The Wayne County commissioners and the Wayne County Farm Bureau Federation both opposed the Rover Pipeline because of its potential impacts on local farms. Locally, it would cross Wayne and Stark counties. A decision by the Federal Energy Regulatory Commission is expected next summer.

    The Ohio State Grange released a new report by Drs. Gary Wolfram and Charles Steele of Michigan’s Hillsdale College that concluded that farmers would benefit from affordable natural gas prices and lower costs for fertilizers and pesticides.

    More pipelines are needed to get that natural gas to users including farmers, Wolfram said in a teleconference.
  • Utica Bringing Jobs to OH.  CSU study predicts Utica Shale will fuel big demand for new jobs.  A third of the expected increase in jobs will require higher education.  The greatest challenge facing the oil and gas industry isn’t the low price of commodities, its demographics.

    In the next 5 years or so, baby boomers will retire from the industry, leaving a vacuum of skills and leadership.

    To capture new jobs from the anticipated “great crew change,” Ohio needs to educate workers for a range of highly skilled jobs, according to a three-part study released Wednesday by researchers at Cleveland State University’s Maxine Goodman Levin College of Urban Affairs.


    Researchers from the college’s Center for Economic Development and Energy Policy Center estimate Utica drilling and production will generate 10,505 full-time jobs in Ohio by 2019; a third of those jobs will require higher education. That’s up from an estimated 7,558 jobs this year.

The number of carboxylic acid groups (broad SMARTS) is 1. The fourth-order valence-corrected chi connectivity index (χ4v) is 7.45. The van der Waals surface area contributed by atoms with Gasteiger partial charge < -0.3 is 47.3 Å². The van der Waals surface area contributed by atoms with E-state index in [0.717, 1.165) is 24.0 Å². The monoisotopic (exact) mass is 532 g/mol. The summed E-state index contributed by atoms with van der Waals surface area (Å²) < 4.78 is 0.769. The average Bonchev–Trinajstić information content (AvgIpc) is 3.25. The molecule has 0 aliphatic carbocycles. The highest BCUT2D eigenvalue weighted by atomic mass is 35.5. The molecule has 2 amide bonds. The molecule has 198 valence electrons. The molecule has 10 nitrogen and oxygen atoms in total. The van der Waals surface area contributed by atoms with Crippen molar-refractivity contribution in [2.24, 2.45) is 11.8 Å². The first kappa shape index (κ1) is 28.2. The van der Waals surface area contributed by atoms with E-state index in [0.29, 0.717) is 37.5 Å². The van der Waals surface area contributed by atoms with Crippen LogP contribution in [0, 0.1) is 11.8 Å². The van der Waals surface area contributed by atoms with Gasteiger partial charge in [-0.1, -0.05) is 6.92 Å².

Additionally, the anticipated investment of $4.7 billion over the next five years in interstate pipelines and natural gas processing plants will generate 5,000 construction jobs a year, according the report.

    Companies will continue to use transient workers for well-field development and to build interstate pipelines. Local employment will be in post-production activity, such as the maintenance of wells, pipelines and processing plants, according to the report.

    A drop in oil and natural gas prices has slowed drilling, but companies with the best-producing acreage and easiest access to pipelines are in the best position to weather the slump and create future jobs.

    “However, the shale resource is not going away, and the industry is here for the long term and will be positioned to benefit at the time when prices rebound,” the researchers wrote.


    Building cracker plants in the region would spur even more job growth. Cracker plants turn ethane, a component of natural gas, into ethylene, a chemical used in plastics. Four crackers have been proposed in the Utica and Marcellus shale regions but none have been built.

    Constructing an ethane cracker and associated plants would create 7,400 construction jobs and 1,570 supply jobs for every $1 billion spent, according to the report. Crackers cost $5 billion or more.

    When completed, a cracker complex would employ about 400 people, and serve as a platform for economic development within the plastics and manufacturing industries, the report said.

    The researchers based their estimates on state, industry and company data, information presented at conferences and personal interviews.

    The Regional Economic Competitiveness Strategy Shale Committee commissioned the study, with support from the Economic Growth Foundation and JobsOhio.
  • Upper Marcellus Still Very Active.  Well stimulation service providers note the upper Marcellus remains the most active market in the current pricing environment because of cost advantages. Meanwhile, activity in the lower Marcellus and Utica has slowed.

    Regional effective capacity remains under 1 million in hydraulic horsepower (HHP) with about 35 crews active in the region. Both fleet and crews remain underutilized. About half of regional fleet capacity remains stacked.

    Service providers see demand for well stimulation services as stable through the first half of 2016.